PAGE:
Police unit investigates terrorists' blackmail

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SCOTLAND YARD has set up a special unit to investigate evidence that two terrorist organisations are systematically extorting money from the Turkish and Kurdish communities in London.

Community leaders allege that dozens of businesses and individuals are being forced to give money under threat of violence. At least a dozen people have been assaulted for refusing to pay in the last month.

Some Turks are arming themselves - several have bought machine guns, and there are fears of plans to hire armed protection.

Police have confirmed that seven Turks and Kurds have been charged with blackmail in connection with alleged extortion in the last two months, the last this week.

It has also been confirmed that the special unit, set up a fortnight ago at Stoke Newington police station, north-east London - focus of the city's Turkish and Kurdish communities - has received 30 official complaints of extortion. Officers believe the actual incidence is much higher.

The two organisations - the Kurdistan Workers' Party (PKK) and the Revolutionary Left (Dev-Sol) - are both Marxist groups. The PKK is fighting a savage guerrilla war for control of the south-eastern region of Turkey in which around 8 million Kurds live. Dev-Sol is dedicated to destabilising the government, and has been responsible for the murder of British and American businessmen as well as Turkish officials. The PKK has kidnapped Western tourists to publicise its cause.

Both groups have been held responsible for bombings in Britain. Last month, PKK demonstrators firebombed a Turkish airline office in London, and bombed several other buildings. Despite this, the Home Office confirmed yesterday that neither organisation is proscribed in Britain.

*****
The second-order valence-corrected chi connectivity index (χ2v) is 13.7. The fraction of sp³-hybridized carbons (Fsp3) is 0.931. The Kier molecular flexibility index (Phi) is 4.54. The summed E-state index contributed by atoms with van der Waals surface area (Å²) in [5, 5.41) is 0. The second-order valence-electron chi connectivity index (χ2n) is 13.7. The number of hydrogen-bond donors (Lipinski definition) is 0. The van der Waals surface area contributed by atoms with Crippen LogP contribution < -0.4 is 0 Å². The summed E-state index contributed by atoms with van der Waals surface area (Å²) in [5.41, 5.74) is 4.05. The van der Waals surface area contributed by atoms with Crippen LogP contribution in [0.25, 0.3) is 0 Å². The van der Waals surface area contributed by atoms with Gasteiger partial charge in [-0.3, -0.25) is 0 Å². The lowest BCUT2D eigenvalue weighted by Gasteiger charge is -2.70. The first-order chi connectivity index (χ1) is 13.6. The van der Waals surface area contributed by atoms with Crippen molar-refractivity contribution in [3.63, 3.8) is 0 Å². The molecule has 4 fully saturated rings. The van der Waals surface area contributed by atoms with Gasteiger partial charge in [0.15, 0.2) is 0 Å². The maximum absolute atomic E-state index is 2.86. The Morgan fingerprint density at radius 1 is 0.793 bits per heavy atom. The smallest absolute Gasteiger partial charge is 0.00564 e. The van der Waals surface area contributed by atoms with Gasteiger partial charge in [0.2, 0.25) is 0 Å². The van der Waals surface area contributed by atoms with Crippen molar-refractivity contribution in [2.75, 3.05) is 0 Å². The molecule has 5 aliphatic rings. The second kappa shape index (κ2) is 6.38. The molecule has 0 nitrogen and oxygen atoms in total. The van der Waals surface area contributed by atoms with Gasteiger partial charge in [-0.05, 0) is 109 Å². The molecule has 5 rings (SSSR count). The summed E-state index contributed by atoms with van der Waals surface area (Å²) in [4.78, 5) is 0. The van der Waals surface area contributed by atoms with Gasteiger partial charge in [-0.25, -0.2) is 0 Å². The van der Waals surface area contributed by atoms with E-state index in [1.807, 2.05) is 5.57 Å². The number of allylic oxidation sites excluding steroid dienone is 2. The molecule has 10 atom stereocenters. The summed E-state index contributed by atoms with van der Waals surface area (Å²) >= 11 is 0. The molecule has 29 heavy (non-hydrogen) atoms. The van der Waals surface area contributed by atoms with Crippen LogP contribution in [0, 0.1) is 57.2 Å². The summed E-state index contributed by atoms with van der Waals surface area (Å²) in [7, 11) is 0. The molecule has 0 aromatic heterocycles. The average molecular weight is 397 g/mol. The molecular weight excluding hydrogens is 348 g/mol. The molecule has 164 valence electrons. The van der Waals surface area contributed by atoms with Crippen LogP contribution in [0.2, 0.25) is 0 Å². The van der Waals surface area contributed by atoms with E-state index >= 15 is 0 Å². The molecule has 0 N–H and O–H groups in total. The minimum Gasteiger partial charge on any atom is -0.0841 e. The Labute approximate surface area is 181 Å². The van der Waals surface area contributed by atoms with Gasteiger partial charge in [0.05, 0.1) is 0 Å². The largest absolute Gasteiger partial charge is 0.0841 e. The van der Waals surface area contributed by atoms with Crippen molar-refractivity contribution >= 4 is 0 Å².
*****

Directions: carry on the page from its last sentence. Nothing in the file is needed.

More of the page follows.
Police believe that the PKK has raised pounds 2.5m from extortion in Britain last year, and Dev-Sol around pounds 350,000. But the recent increase in complaints indicates the start of a new campaign.

The local Turkish community is very concerned, and complains of police inaction - many do not know of the new unit. Senior members of the community warn that unless the police take action against the blackmailers, and proscribe both organisations, they will start to defend themselves.

One man, who asked not to be identified, confirmed that friends of his - businessmen running small factories in east London - have purchased machine guns.

'At the moment the community does not trust the police - they think the British government helps terrorists,' he said.

Some are thinking of hiring gunmen connected to the extreme right-wing National Salvation Party, based in Turkey.

There are allegations that Dev-Sol has burnt a workshop owned by one man who refused to pay, and police in Hull are investigating an incident three months ago in which Turks, who identified themselves as members of Dev-Sol, beat a restaurant owner after he refused to pay pounds 2,500.

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